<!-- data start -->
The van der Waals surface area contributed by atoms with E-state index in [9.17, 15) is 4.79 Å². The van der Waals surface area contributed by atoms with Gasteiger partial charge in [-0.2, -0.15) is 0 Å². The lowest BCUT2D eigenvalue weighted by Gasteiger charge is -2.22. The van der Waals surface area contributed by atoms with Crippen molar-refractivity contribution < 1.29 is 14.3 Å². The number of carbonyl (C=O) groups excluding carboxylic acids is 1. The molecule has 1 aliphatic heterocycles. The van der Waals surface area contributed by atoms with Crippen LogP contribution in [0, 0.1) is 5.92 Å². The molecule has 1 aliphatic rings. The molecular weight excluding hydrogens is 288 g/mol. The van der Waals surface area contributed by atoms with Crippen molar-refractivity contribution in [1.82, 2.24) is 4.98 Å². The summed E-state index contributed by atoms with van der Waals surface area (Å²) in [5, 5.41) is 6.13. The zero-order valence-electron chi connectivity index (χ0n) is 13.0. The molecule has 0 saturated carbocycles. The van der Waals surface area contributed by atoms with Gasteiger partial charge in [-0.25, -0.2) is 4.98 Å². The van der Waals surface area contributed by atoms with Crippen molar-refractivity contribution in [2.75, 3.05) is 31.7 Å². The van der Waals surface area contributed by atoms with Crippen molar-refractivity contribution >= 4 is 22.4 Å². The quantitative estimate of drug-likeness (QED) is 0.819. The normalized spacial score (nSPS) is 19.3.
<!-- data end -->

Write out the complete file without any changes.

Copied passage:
The van der Waals surface area contributed by atoms with E-state index in [9.17, 15) is 4.79 Å². The van der Waals surface area contributed by atoms with Gasteiger partial charge in [-0.2, -0.15) is 0 Å². The lowest BCUT2D eigenvalue weighted by Gasteiger charge is -2.22. The van der Waals surface area contributed by atoms with Crippen molar-refractivity contribution < 1.29 is 14.3 Å². The number of carbonyl (C=O) groups excluding carboxylic acids is 1. The molecule has 1 aliphatic heterocycles. The van der Waals surface area contributed by atoms with Crippen LogP contribution in [0, 0.1) is 5.92 Å². The molecule has 1 aliphatic rings. The molecular weight excluding hydrogens is 288 g/mol. The van der Waals surface area contributed by atoms with Crippen molar-refractivity contribution in [1.82, 2.24) is 4.98 Å². The summed E-state index contributed by atoms with van der Waals surface area (Å²) in [5, 5.41) is 6.13. The zero-order valence-electron chi connectivity index (χ0n) is 13.0. The molecule has 0 saturated carbocycles. The van der Waals surface area contributed by atoms with Gasteiger partial charge in [-0.25, -0.2) is 4.98 Å². The van der Waals surface area contributed by atoms with Crippen molar-refractivity contribution in [2.75, 3.05) is 31.7 Å². The van der Waals surface area contributed by atoms with Crippen molar-refractivity contribution >= 4 is 22.4 Å². The quantitative estimate of drug-likeness (QED) is 0.819. The normalized spacial score (nSPS) is 19.3.